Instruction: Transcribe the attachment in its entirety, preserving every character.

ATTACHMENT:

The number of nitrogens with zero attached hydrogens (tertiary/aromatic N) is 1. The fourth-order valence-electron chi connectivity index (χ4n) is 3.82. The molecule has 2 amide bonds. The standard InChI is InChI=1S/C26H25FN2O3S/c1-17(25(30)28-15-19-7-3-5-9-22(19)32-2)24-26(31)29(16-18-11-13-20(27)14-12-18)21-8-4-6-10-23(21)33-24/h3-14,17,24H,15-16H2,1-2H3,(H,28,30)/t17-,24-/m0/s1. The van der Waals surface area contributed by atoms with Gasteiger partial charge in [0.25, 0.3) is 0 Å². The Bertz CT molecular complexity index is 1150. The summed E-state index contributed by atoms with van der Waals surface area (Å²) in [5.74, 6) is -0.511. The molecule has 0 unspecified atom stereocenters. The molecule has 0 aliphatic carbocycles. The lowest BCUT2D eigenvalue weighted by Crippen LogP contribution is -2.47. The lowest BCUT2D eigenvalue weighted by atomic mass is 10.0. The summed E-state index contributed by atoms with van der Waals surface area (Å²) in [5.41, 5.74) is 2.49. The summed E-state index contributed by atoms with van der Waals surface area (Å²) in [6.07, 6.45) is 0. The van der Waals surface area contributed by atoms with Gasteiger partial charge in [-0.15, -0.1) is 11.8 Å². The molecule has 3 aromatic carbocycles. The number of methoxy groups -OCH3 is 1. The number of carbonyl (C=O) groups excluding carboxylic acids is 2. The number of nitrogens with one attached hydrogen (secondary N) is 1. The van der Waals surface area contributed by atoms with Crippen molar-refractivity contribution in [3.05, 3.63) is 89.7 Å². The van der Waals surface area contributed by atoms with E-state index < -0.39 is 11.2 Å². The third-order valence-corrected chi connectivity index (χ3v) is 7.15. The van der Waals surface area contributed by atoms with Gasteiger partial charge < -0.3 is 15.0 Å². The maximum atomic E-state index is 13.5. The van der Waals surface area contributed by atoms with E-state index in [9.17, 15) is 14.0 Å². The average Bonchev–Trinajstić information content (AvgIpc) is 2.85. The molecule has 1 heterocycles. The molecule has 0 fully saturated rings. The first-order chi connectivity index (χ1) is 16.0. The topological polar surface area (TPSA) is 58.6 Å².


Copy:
The number of nitrogens with zero attached hydrogens (tertiary/aromatic N) is 1. The fourth-order valence-electron chi connectivity index (χ4n) is 3.82. The molecule has 2 amide bonds. The standard InChI is InChI=1S/C26H25FN2O3S/c1-17(25(30)28-15-19-7-3-5-9-22(19)32-2)24-26(31)29(16-18-11-13-20(27)14-12-18)21-8-4-6-10-23(21)33-24/h3-14,17,24H,15-16H2,1-2H3,(H,28,30)/t17-,24-/m0/s1. The van der Waals surface area contributed by atoms with Gasteiger partial charge in [0.25, 0.3) is 0 Å². The Bertz CT molecular complexity index is 1150. The summed E-state index contributed by atoms with van der Waals surface area (Å²) in [5.74, 6) is -0.511. The molecule has 0 unspecified atom stereocenters. The molecule has 0 aliphatic carbocycles. The lowest BCUT2D eigenvalue weighted by Crippen LogP contribution is -2.47. The lowest BCUT2D eigenvalue weighted by atomic mass is 10.0. The summed E-state index contributed by atoms with van der Waals surface area (Å²) in [5.41, 5.74) is 2.49. The summed E-state index contributed by atoms with van der Waals surface area (Å²) in [6.07, 6.45) is 0. The van der Waals surface area contributed by atoms with Gasteiger partial charge in [-0.15, -0.1) is 11.8 Å². The molecule has 3 aromatic carbocycles. The number of methoxy groups -OCH3 is 1. The number of carbonyl (C=O) groups excluding carboxylic acids is 2. The number of nitrogens with one attached hydrogen (secondary N) is 1. The van der Waals surface area contributed by atoms with Crippen molar-refractivity contribution in [3.05, 3.63) is 89.7 Å². The van der Waals surface area contributed by atoms with E-state index < -0.39 is 11.2 Å². The third-order valence-corrected chi connectivity index (χ3v) is 7.15. The van der Waals surface area contributed by atoms with Gasteiger partial charge < -0.3 is 15.0 Å². The maximum atomic E-state index is 13.5. The van der Waals surface area contributed by atoms with E-state index in [9.17, 15) is 14.0 Å². The average Bonchev–Trinajstić information content (AvgIpc) is 2.85. The molecule has 1 heterocycles. The molecule has 0 fully saturated rings. The first-order chi connectivity index (χ1) is 16.0. The topological polar surface area (TPSA) is 58.6 Å².